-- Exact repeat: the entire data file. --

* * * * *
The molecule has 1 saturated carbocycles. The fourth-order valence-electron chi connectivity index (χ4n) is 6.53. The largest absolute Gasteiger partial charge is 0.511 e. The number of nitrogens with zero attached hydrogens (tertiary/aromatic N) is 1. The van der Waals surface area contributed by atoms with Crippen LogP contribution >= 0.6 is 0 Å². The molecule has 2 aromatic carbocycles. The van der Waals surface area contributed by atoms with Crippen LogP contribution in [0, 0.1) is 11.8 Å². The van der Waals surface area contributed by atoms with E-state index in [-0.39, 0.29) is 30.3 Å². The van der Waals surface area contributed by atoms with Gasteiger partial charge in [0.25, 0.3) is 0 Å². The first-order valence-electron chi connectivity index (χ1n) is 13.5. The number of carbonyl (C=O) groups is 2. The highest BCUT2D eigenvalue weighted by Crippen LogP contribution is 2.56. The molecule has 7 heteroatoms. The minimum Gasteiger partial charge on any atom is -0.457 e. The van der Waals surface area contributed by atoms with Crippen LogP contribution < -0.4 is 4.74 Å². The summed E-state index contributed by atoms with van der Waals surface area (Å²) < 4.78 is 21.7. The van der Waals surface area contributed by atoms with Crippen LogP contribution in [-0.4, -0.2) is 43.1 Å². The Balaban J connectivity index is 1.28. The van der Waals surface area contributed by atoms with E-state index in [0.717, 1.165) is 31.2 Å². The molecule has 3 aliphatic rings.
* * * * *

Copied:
The molecule has 1 saturated carbocycles. The fourth-order valence-electron chi connectivity index (χ4n) is 6.53. The largest absolute Gasteiger partial charge is 0.511 e. The number of nitrogens with zero attached hydrogens (tertiary/aromatic N) is 1. The van der Waals surface area contributed by atoms with Crippen LogP contribution >= 0.6 is 0 Å². The molecule has 2 aromatic carbocycles. The van der Waals surface area contributed by atoms with Crippen LogP contribution in [0, 0.1) is 11.8 Å². The van der Waals surface area contributed by atoms with E-state index in [-0.39, 0.29) is 30.3 Å². The van der Waals surface area contributed by atoms with Gasteiger partial charge in [0.25, 0.3) is 0 Å². The first-order valence-electron chi connectivity index (χ1n) is 13.5. The number of carbonyl (C=O) groups is 2. The highest BCUT2D eigenvalue weighted by Crippen LogP contribution is 2.56. The molecule has 7 heteroatoms. The minimum Gasteiger partial charge on any atom is -0.457 e. The van der Waals surface area contributed by atoms with Crippen LogP contribution < -0.4 is 4.74 Å². The summed E-state index contributed by atoms with van der Waals surface area (Å²) < 4.78 is 21.7. The van der Waals surface area contributed by atoms with Crippen LogP contribution in [-0.4, -0.2) is 43.1 Å². The Balaban J connectivity index is 1.28. The van der Waals surface area contributed by atoms with E-state index in [0.717, 1.165) is 31.2 Å². The molecule has 3 aliphatic rings.